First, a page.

The New Zealand Law Society says its inspectors have noted that a number of law firms need to review their billing practices to ensure that their billing is open and transparent.
The Law Society says an office service fee or expense recovery which is not an actual cost to a law practice cannot be described as a disbursement.
"A disbursement is a payment charged to the practice by a third party which is then on-charged to the client - such as LINZ land titles and lodgment fees.
"Fees and disbursements need to be clearly separated on the bill," the Law Society says.
The Law Society has provided further information on the requirements for open and transparent billing here.
Law Society inspectors
The Law Society has a team of nine inspectors based in Auckland (4), Christchurch (1), Hamilton (2) and Wellington (2), with a Wellington-based manager plus one full-time administrator.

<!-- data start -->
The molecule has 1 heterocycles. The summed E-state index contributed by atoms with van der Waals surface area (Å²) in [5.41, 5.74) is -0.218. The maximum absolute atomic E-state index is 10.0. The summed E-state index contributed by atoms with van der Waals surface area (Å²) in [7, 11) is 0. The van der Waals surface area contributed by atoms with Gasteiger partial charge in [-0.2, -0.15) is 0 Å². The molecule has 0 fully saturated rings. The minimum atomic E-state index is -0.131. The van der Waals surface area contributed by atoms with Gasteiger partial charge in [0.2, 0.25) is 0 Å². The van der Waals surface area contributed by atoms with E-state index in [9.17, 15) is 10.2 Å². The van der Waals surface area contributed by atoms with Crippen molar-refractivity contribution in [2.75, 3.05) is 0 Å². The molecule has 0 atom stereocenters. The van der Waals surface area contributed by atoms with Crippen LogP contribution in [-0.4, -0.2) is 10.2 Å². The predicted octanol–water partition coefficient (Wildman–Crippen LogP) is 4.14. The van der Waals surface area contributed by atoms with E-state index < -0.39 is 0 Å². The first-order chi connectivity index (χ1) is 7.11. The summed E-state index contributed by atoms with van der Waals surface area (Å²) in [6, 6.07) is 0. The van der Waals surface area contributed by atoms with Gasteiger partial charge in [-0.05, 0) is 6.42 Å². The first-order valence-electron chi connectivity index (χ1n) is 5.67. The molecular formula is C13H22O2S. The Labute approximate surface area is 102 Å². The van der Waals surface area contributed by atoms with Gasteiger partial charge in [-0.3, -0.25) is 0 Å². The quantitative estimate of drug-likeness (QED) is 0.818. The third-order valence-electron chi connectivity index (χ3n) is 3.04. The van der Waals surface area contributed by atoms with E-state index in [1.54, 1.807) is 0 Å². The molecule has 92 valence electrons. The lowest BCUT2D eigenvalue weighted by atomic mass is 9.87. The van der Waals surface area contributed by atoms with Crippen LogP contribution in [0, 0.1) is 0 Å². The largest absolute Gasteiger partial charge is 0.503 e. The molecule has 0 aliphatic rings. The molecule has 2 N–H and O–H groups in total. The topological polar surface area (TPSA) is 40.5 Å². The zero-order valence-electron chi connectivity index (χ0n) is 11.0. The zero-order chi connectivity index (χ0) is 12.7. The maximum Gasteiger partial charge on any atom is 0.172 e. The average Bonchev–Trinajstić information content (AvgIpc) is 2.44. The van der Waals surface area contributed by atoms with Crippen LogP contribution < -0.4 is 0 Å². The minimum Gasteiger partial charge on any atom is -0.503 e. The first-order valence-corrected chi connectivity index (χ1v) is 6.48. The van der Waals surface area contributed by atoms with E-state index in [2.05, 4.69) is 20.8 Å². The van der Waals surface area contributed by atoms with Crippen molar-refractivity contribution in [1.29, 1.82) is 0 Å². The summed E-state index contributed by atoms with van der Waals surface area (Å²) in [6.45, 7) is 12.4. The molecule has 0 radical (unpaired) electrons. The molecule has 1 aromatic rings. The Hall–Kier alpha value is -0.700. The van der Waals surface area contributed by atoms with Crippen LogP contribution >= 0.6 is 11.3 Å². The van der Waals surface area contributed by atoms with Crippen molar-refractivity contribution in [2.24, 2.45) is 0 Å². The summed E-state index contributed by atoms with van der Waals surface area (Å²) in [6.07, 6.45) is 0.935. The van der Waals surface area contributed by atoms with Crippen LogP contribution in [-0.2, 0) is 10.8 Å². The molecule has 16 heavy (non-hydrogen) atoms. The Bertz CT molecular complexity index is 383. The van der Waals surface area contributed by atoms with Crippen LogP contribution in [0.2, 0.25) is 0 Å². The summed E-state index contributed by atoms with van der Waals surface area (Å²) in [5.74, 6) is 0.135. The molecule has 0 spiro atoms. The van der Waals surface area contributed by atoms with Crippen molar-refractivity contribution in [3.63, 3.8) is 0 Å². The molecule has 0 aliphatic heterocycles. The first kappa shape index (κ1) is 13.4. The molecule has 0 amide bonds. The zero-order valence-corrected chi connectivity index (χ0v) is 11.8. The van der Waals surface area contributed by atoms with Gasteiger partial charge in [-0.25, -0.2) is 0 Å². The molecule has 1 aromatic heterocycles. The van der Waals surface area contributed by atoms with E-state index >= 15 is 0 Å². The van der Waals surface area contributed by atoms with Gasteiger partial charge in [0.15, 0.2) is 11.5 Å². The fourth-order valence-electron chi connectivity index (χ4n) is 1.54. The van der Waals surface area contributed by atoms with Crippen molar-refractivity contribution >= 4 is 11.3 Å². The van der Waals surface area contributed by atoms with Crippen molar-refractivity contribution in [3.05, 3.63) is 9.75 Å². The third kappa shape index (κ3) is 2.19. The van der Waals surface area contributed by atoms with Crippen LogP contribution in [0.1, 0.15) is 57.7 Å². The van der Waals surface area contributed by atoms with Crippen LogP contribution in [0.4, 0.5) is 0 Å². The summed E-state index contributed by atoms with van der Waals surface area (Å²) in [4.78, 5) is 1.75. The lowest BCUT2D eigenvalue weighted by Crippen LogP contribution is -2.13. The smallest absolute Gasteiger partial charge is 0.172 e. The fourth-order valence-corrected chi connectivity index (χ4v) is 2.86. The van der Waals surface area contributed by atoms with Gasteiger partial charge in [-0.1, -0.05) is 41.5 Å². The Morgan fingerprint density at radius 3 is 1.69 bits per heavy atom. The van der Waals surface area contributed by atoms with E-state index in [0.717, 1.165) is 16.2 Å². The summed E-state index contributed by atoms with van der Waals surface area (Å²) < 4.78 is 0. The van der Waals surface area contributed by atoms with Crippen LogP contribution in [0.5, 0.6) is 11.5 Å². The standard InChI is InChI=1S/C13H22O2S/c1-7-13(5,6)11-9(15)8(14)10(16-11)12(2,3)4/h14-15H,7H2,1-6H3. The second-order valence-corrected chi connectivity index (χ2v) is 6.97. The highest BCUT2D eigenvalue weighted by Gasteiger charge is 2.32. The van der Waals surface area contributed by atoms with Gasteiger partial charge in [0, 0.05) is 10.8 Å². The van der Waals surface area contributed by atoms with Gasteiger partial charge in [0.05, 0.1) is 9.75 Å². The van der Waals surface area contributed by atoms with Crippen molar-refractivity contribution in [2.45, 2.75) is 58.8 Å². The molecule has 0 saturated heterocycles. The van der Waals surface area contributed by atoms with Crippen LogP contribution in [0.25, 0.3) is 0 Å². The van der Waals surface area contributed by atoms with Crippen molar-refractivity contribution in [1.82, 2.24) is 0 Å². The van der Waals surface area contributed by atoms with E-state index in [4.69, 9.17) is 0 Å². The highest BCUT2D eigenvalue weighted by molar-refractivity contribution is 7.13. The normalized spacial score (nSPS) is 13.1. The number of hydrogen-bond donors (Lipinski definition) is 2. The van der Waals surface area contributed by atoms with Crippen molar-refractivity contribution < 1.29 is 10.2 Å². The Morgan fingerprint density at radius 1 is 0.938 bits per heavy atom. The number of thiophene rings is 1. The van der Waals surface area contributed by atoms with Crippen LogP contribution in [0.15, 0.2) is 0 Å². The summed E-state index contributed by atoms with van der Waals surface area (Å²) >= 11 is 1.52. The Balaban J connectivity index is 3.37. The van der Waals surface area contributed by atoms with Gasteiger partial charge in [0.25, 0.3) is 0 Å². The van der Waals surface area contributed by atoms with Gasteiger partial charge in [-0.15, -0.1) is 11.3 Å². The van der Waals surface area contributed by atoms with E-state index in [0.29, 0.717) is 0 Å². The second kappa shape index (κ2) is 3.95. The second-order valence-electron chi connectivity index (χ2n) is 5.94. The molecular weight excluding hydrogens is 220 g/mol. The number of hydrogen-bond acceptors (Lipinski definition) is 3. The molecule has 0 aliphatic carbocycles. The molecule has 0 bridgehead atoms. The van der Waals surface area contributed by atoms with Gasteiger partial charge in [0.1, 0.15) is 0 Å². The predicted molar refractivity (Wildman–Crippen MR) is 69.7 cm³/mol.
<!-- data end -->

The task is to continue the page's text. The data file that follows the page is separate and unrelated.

The inspectors carry out the objectives of the Law Society's Financial Assurance Scheme, which has the objective of protecting money entrusted to law practices. The Scheme - which was established in 1998 - applies to all lawyers except those who do not receive or hold money or other valuable property in trust for anyone, do not invest money for anyone, do not have a trust account, or do not receive fees or disbursements in advance of an invoice being issued.
Law Society inspectors visit many of New Zealand's law firms during the year. As well as carrying out reviews of lawyers' trust accounts and ensuring compliance with trust accounting rules, the inspectors assist in educating lawyers and their staff in the rules and requirements.